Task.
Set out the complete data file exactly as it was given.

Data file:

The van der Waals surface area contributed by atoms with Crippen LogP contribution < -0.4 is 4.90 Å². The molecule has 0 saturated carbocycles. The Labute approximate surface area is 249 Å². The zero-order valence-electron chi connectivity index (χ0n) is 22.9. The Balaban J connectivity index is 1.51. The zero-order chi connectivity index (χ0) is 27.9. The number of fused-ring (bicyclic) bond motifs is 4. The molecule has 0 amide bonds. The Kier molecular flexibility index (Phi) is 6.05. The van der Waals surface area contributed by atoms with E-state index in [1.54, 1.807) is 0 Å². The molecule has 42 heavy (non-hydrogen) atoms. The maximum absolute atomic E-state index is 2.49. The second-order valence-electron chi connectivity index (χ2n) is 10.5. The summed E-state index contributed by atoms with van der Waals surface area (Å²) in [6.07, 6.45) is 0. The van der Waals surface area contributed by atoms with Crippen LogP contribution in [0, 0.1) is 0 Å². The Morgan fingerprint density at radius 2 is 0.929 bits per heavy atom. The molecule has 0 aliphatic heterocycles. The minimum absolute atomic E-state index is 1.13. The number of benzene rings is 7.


The van der Waals surface area contributed by atoms with Crippen LogP contribution < -0.4 is 4.90 Å². The molecule has 0 saturated carbocycles. The Labute approximate surface area is 249 Å². The zero-order valence-electron chi connectivity index (χ0n) is 22.9. The Balaban J connectivity index is 1.51. The zero-order chi connectivity index (χ0) is 27.9. The number of fused-ring (bicyclic) bond motifs is 4. The molecule has 0 amide bonds. The Kier molecular flexibility index (Phi) is 6.05. The van der Waals surface area contributed by atoms with E-state index in [1.54, 1.807) is 0 Å². The molecule has 42 heavy (non-hydrogen) atoms. The maximum absolute atomic E-state index is 2.49. The second-order valence-electron chi connectivity index (χ2n) is 10.5. The summed E-state index contributed by atoms with van der Waals surface area (Å²) in [6.07, 6.45) is 0. The van der Waals surface area contributed by atoms with Crippen LogP contribution in [0, 0.1) is 0 Å². The Morgan fingerprint density at radius 2 is 0.929 bits per heavy atom. The molecule has 0 aliphatic heterocycles. The minimum absolute atomic E-state index is 1.13. The number of benzene rings is 7.